Ever marked three of the same letter answers in a row and seriously start questioning the correctness of your thinking on a Scantron answer sheet? Double checking and triple checking your work–as the minutes tick by and you become more frantic to finish the test before the period is up? And, you know in the back of your mind that tests are 75% of your overall grade and the teacher isn’t flexible about retakes; your grade is teetering between a B and a C and you’re wondering if you’re going to stay in B range, plus if you get a C in AP Calculus BC, you might as well kiss every college admissions anywhere including community college good bye, making all your efforts nothing. “Nothing. Nothing. Nothing I say,” as you imagine your teacher with Albert Einstein hair, smoke rising from their clipboard and red demon eyes glowing in the florescent lighting of the teacher break room, as all the other teachers circle around chanting in unfamiliar, guttural sounds plotting the downfall of the next student…ARRRRGH!!! Now you’re really not concentrating on complex math problems or whatever the subject matter being tested. In an alternate reality, maybe, the triple same answer letter in a row is simply an error on the teacher’s part, as s/he was writing the test in the wee hours of the night before, then frenetically making copies before first period started, hopping from foot to foot, in the 25+ line of teachers at the copy machine, that inevitably ran out of toner and paper simultaneously, setting off a flurry of activity to find the Principal’s secretary–panting as she ran to class, with wad of stacked copies still warm with the toner smudged, and began passing them out as students took their seats. As you can see, taking a Scantron formatted test isn’t a straightforward demonstration of what a student knows about the subject matter.
By nature, Scantron tests are multiple choice, challenging students to demonstrate their knowledge in a unique way. First, students are transferring what they remember between two pieces of paper–the test question sheet and the scantron. Seemingly simple, we’ve all had that experience where we filled in the wrong oval, only to discover the mis-numbering at the very end of the test, when time’s being called and there’s an extra blank that should be filled. (OH, NO!) Plus, multiple choice tests, depending on the subject matter, can change our strategy for how we answer the questions, not requiring us to know all the answers. Taking a multiple choice math test is different than a fill in the blank show all your work math test. In the former, student have the option to “plug and solve” answers they think are correct into the formula and through process of elimination determine the right answer, which requires limited knowledge of the math concept. However, in the latter, students must write out step by step their solution, so the teacher can SEE their work and thinking, knowing at step 25 is where the kid’s knowledge starts to diverge from the “right” answer. (In addition, students can earn partial credit on the write-out-your-answer tests, buffering their grade.) Also, on vocabulary tests with multiple choice or matching answers, both process of elimination and “alluded” to definitions will suffice, as an “educated guess” can merit the correct answer; thus, the student only needs an impression of the right information, not complete knowledge, which changes their preparation strategy the night before the test. Even when students must read a passage, only a basic understanding of the text’s meaning is needed to eliminate obvious wrong answers versus demonstrating their knowledge in an essay exam or fill in the blank answers.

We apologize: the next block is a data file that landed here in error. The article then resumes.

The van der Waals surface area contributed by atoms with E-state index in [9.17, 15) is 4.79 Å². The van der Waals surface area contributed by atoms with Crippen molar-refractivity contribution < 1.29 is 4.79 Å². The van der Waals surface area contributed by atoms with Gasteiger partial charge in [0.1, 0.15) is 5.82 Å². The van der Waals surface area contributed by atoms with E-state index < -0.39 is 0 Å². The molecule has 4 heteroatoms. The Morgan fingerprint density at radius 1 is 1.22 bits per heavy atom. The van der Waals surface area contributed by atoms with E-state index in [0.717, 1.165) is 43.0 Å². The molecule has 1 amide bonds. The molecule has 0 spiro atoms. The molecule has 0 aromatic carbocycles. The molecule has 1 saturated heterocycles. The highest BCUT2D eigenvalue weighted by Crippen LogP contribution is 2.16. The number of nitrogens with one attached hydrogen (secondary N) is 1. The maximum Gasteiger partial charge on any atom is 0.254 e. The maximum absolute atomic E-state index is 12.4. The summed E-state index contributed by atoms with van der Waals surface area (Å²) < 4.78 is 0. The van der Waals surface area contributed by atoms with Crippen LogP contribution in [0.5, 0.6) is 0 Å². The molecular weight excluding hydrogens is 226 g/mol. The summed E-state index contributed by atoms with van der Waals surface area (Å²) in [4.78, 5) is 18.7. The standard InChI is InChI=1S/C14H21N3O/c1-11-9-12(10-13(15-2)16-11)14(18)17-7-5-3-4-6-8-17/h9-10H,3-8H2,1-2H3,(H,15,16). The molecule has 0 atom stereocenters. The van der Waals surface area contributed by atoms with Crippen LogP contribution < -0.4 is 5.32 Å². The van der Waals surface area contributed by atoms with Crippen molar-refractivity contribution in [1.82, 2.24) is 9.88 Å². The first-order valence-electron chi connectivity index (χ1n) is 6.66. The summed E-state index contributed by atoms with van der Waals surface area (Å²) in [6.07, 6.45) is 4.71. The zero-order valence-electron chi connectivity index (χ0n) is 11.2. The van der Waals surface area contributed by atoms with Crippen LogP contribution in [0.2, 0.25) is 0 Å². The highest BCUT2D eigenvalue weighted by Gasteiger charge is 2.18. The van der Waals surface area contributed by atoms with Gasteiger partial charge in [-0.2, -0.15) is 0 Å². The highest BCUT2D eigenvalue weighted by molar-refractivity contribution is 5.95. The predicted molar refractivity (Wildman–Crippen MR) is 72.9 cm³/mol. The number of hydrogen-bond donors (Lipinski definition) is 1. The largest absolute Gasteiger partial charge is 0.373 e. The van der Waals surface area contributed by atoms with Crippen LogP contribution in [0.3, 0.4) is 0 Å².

The scantron seemingly streamlines the testing process for a teacher, especially at the high school level, who’s responsible for the learning of 160 students, and makes grading simpler, though not always more accurate. And, while part of that responsibility is assessing what students have learned over time, HOW that information is returned to the teacher can affect how the teacher ultimately quantifies that learning–which makes a grade not just based on what a student knows. Parents and students who understand that test grades are more complex than dumping facts from one’s brain onto the paper, and accounts for the complexity of how one learns, then the grade can be more accurately understood, as a measurement of learning.
For more advice regarding test preparation for the SAT, ACT, SAT Subject tests or subject matter tutoring, contact us at (916) 457-4090. We can offer insight to strategies that will streamline the preparation process, and fit in between an already busy schedule.
Thanks to Joe Visitacion and his musings, for inspiring this post.
Photo Credit: Mental Floss